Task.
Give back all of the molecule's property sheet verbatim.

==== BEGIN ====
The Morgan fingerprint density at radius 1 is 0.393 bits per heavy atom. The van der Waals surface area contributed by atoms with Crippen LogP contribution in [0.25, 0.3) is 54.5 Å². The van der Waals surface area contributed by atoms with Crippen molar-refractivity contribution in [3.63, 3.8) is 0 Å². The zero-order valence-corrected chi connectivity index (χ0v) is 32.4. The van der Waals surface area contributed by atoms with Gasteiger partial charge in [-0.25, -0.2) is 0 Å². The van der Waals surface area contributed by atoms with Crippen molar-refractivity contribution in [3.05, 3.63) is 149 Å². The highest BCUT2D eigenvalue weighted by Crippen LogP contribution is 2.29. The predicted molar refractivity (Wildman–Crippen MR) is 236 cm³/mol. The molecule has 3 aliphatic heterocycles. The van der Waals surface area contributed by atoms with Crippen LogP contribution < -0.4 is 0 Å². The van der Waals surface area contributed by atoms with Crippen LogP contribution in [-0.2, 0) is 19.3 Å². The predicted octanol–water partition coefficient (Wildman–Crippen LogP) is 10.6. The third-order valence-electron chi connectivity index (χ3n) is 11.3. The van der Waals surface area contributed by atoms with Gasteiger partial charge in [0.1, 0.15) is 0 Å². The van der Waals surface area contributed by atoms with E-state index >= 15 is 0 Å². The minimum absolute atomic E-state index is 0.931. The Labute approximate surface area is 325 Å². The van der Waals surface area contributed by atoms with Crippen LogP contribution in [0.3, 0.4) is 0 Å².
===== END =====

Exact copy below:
The Morgan fingerprint density at radius 1 is 0.393 bits per heavy atom. The van der Waals surface area contributed by atoms with Crippen LogP contribution in [0.25, 0.3) is 54.5 Å². The van der Waals surface area contributed by atoms with Crippen molar-refractivity contribution in [3.63, 3.8) is 0 Å². The zero-order valence-corrected chi connectivity index (χ0v) is 32.4. The van der Waals surface area contributed by atoms with Gasteiger partial charge in [-0.25, -0.2) is 0 Å². The van der Waals surface area contributed by atoms with Crippen molar-refractivity contribution in [3.05, 3.63) is 149 Å². The highest BCUT2D eigenvalue weighted by Crippen LogP contribution is 2.29. The predicted molar refractivity (Wildman–Crippen MR) is 236 cm³/mol. The molecule has 3 aliphatic heterocycles. The van der Waals surface area contributed by atoms with Crippen LogP contribution < -0.4 is 0 Å². The van der Waals surface area contributed by atoms with Crippen LogP contribution in [-0.2, 0) is 19.3 Å². The predicted octanol–water partition coefficient (Wildman–Crippen LogP) is 10.6. The third-order valence-electron chi connectivity index (χ3n) is 11.3. The van der Waals surface area contributed by atoms with Gasteiger partial charge in [0.1, 0.15) is 0 Å². The van der Waals surface area contributed by atoms with E-state index >= 15 is 0 Å². The minimum absolute atomic E-state index is 0.931. The Labute approximate surface area is 325 Å². The van der Waals surface area contributed by atoms with Crippen LogP contribution in [0.3, 0.4) is 0 Å².